Over on the Sentencing Law and Policy blog, Douglas Berman discusses the latest issue of the Federal Sentencing Reporter, which was guest edited by Assistant Clinical Professor of Law Alison Siegler. Berman writes:
As explained in Alison's Guest Editor’s Observations, which can be accessed at this link, the goal of this FSR Issue was to describe the history of fast-track sentencing programs, as well as to illuminate the current debates over whether and when judges have discretion to consider fast-track disparities when sentencing defendants who quickly plead guilty in non-fast-track districts. To this end, this Issue reprints a variety of difficult-to-obtain primary sources that reveal the dynamic and diverse nature of fast-track sentencing programs in federal districts across the nation.
Update: Our original post neglected to mention that rising 3L Tom Gorman contributed an article to this issue about the history of the fast-track disparity.
I have a plan of market division for The Wall Street Journal: I’ll write about antitrust; they will stop writing about it and will instead write about other topics where the local knowledge runs deeper.
Today’s topic, like last week’s, is the proposed Microsoft-Yahoo! search deal. L. Gordon Crovitz addressed this last week in his commentary in a way that I thought was particularly thoughtless (see my post here and Josh Wright’s post as well). Today’s Wall Street Journal editorial at least recognizes that the original deal was Google-Yahoo! though they still fail to connect the dots to see that Microsoft-Yahoo! is only possible because of the prior review by Justice of Google-Yahoo!. They continue to believe that Microsoft-Yahoo! is pro-competitive, as did Crovitz, as do I, but none of us has done a serious antitrust analysis. Monday morning quarterbacking is fun and easy even in antitrust.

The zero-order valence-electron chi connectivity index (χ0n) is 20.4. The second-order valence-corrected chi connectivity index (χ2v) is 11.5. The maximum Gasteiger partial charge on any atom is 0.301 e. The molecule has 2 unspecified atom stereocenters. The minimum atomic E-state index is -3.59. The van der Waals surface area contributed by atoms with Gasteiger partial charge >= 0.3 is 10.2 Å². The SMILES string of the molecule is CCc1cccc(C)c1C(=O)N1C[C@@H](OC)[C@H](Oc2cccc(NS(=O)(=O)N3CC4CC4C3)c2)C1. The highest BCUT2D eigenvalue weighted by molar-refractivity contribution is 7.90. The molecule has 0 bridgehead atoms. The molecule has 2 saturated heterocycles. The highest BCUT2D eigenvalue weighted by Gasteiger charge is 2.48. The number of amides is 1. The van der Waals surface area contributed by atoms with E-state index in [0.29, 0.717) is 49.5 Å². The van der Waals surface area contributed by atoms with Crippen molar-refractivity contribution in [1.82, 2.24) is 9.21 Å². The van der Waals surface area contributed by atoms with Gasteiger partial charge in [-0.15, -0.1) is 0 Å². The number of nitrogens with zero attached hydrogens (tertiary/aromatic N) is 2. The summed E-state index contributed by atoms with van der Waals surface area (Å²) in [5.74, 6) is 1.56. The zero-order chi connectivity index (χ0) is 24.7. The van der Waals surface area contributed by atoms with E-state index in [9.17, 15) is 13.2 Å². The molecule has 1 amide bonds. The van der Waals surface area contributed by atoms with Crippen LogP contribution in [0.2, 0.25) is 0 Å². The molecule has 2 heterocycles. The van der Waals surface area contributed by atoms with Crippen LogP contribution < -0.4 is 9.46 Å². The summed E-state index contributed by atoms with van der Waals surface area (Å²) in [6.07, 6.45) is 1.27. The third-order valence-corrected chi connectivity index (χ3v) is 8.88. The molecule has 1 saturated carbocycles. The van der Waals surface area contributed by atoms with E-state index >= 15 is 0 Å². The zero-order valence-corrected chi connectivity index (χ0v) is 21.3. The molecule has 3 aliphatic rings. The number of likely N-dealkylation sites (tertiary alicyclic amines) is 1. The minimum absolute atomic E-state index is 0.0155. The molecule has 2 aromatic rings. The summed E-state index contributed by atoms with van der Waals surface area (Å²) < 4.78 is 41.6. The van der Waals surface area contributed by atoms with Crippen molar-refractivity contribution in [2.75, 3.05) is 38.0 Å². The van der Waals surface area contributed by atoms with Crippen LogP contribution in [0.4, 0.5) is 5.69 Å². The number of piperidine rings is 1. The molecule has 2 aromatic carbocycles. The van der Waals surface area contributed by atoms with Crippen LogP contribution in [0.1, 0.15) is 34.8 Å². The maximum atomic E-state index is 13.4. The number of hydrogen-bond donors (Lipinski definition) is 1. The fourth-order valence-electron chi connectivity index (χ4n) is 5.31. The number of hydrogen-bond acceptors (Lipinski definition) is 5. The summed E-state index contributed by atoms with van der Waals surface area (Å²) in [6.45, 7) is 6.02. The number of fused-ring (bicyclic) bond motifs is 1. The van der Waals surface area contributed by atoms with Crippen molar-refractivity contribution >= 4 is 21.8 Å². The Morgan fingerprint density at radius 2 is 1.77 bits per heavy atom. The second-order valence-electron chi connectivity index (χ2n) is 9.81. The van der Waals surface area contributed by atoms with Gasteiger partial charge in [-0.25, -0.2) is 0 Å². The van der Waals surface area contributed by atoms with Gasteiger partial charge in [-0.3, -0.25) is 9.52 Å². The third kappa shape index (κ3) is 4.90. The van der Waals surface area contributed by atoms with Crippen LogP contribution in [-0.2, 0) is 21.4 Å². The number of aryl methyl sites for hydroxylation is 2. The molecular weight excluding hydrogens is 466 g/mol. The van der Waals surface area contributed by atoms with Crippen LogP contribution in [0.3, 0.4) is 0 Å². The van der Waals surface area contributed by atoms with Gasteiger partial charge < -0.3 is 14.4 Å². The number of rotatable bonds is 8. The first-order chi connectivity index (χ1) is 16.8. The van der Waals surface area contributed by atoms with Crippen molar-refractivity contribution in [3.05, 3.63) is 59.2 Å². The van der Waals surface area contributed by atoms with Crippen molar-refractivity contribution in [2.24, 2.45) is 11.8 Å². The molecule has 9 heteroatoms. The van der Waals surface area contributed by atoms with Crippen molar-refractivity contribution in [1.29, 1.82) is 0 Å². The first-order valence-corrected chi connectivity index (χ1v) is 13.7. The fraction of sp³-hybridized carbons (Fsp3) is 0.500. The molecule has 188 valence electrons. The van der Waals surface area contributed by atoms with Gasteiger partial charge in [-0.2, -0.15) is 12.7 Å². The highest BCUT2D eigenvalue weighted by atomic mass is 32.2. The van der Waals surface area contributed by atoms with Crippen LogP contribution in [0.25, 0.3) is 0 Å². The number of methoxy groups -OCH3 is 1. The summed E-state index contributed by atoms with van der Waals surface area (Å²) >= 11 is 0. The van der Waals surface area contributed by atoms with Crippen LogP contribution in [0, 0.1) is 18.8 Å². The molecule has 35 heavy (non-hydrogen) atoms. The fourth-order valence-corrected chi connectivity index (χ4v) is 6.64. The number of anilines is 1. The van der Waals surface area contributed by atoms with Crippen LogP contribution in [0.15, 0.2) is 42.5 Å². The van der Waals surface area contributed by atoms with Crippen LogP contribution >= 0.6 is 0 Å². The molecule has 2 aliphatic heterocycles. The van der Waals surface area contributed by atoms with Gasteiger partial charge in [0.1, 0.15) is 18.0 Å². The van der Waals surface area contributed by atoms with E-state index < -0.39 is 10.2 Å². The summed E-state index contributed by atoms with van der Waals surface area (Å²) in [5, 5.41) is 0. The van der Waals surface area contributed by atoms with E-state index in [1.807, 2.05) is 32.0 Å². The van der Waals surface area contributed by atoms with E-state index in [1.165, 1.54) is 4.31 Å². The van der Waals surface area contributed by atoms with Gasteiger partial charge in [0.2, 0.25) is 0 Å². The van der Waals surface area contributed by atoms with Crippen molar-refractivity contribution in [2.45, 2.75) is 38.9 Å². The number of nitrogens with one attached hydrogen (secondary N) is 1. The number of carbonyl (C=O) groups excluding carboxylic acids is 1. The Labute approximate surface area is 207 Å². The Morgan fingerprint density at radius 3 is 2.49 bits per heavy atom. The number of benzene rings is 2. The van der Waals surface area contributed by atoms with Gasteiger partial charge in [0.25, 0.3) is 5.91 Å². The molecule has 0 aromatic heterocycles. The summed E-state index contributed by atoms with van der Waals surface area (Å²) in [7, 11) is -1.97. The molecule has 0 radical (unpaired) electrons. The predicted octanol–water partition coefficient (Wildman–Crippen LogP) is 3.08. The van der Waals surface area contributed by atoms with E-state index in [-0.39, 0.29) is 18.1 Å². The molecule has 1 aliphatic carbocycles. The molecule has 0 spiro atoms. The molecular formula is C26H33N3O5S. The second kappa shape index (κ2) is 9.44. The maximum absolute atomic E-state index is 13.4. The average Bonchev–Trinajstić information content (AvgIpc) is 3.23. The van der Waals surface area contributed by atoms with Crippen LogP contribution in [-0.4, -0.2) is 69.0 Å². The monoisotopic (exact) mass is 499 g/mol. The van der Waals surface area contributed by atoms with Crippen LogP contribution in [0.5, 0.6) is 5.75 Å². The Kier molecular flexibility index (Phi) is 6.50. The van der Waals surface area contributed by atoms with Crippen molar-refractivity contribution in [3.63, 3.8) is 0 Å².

So what is my beef with today’s editorial? The Journal has drunk the Google Kool-Aid on pricing in search markets: “search providers like Google and Bing also don’t determine ad prices, which are set through auctions.” This is wrong. From the perspective of the auctioneer, the whole point of auction design is to figure out how to make more money from the auction. I gave a quick seven-minute speech on this as part of as debate hosted by Intelligence Squared in New York in November and you can watch that but let me describe the highlights quickly.
Woody Allen once explained why he didn't eat oysters by saying "I like my food dead. Not sick. Not wounded. Dead." Many people like their constitutional clauses the same way. But even those constitutional theorists who endorse a dynamic interpretation of the constitution seem to restrict it to constitutional standards, while excepting constitutional rules. So something like the Eighth Amendment's cruel and unusual punishment provision is a viable candidate to be updated, while the Seventh Amendment's rule that jury trials must be preserved where the amount in controversy is greater than $20 is not.
Professor Dixon challenges this view in her ongoing project, "Dynamic Constitutional Rules." Dixon beings by addressing three primary arguments forwarded for why constitutional rules should be exempt from updating: first, that compared to standards their importance is measured more by their providing clarity than their substantive content; second, that the costs of unsettling them are systematically higher than doing so to constitutional standards; and third, that there has been less "drift" in the scope of constitutional rules compared to standards. None of these arguments, she claims, holds water as a general matter even applied to the clearest constitutional rules. Many constitutional rules have extremely important welfare and/or distributional consequences -- they are not just coordination games. The rule regarding Senate representation, for example, has very real and noticeable effects on the distribution of federal government resources to large versus small states. Constitutional rules also can and have seen a disjuncture develop between their original purpose and their facial textual demands. Any intent for the Seventh Amendment's $20 clause to conserve judicial resources clearly is impotent in the face of the text today. Finally, the costs of upsetting a constitutional rule does not necessarily have to be higher than changing standards, particularly given the opportunities for indirect updating techniques.